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No. 38: Mar-Apr 1985

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The Subtle Placebo

A most interesting series of placebo experiments have been carried out by J.D. Levine and N.C. Gordon, of the University of California at San Francisco. The subjects were all dental patients who were tested when their surgical anesthesia was wearing off. The substances administered were: (1) a placebo; (2) morphine; and (3) naloxone, a substance that blocks the opiates produced in the brain. The doses were administered: (1) openly, when the experimenter knew which substance was being given; (2) by a person hidden from both experimenter and patient; and (3) by a machine.

Two findings are particularly revealing. First, pain always increased after naloxone was administered, implying that the opiates blocked by naloxone are probably the same as those released by placebos. More significant, however, was the fact that both the open and hidden administrations of the placebo reduced pain while the machine-applied placebo resulted in more pain. In other words, when either the experimenter or the hidden administrator knew that the placebo was being given, the placebo worked. Levine and Gordon supposed that there must have been subtle clues, detected subconsciously by the patients, that the hidden person was administering the placebo.

(Anonymous; "The Subtle Strength of Placebos," Science News, 127:25, 1985.)

Comment. If no subtle clues existed, wouldn't this be a possible example of telepathy?

From Science Frontiers #38, MAR-APR 1985. 1985-2000 William R. Corliss

Science Frontiers Sourcebook Project Reviewed in:


  • "A sourcebook of unexplained phenomena is therefore a valuable addition to a collection of scientific literature. William R. Corliss has provided this in the past with his source books of scientific anomalies in several subjects, and now he has provided it for astronomy. He has done an excellent job of collecting and editing a large amount of material, taken in part from scientific journals and in part from scientific reporting in the popular or semi-scientific press." -- "The Mysterious Universe: A Handbook of Astronomical Anomalies", reviwed by Thomas Gold, Cornell University, in Icarus, vol.41, 1980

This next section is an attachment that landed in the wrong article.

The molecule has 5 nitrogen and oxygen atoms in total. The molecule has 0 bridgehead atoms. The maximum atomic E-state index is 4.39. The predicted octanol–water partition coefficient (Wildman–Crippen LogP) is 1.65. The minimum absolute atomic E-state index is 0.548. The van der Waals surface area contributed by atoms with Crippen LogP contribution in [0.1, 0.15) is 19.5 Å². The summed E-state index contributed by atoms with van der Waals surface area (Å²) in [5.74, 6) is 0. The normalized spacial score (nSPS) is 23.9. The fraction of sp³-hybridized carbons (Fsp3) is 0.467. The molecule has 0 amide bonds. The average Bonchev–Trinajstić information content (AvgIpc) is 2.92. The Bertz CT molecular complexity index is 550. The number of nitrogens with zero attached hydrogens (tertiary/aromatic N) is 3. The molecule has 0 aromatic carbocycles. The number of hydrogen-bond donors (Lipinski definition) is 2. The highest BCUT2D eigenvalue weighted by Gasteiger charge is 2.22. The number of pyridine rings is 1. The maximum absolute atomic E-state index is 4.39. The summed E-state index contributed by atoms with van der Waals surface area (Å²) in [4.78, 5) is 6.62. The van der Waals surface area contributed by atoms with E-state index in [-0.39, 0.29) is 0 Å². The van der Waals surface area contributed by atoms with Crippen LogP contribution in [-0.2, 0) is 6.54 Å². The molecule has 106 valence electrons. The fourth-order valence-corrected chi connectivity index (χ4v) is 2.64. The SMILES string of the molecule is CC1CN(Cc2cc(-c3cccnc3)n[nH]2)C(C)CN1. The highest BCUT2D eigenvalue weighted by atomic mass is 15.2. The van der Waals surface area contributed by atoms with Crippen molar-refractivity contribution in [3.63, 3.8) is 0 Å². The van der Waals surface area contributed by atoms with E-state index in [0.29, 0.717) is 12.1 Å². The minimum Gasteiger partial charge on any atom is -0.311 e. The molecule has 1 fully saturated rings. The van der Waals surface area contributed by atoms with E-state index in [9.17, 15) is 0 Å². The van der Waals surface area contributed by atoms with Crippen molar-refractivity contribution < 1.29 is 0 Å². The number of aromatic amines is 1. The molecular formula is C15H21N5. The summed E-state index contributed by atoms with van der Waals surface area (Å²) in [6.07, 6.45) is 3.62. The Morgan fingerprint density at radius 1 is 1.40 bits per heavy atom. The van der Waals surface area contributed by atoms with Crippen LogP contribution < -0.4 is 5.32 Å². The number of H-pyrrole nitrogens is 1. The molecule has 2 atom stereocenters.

• "An interesting, systematic presentation of unusual weather [..] This book is recommended for a general audience" --"Corliss, William R., Tornados, Dark Days, Anomalous Precipitation, and Related Weather Phenomena, Sourcebook Project, 1983.", revieweed in Choice, September 1983
  • "..the science is necessarily somewhat speculative, but Corliss's symthesis is based on reputable sources." -- "Corliss, William R. (Compiler). Lightning, Auroras, Nocturnal Lights, and Related Luminous Phenomena" reviwed by Joseph M. Moran, Univ. of Wisconsin in Science Books and Films, Sep/Oct 1983

  • "Before opening the book, I set certain standards that a volume which treads into dangerous grounds grounds like this must meet. The author scrupulously met, or even exceeded those standards. Each phenomenon is exhaustively documented, with references to scientific journals [..] and extensive quotations" -- "Book Review: The moon and planets: a catalog of astronomical anomalies", The Sourcebook Project, 1985., Corliss, W. R., Journal of the Royal Astronomical Society of Canada, Vol. 81, no. 1 (1987), p. 24., 02/1987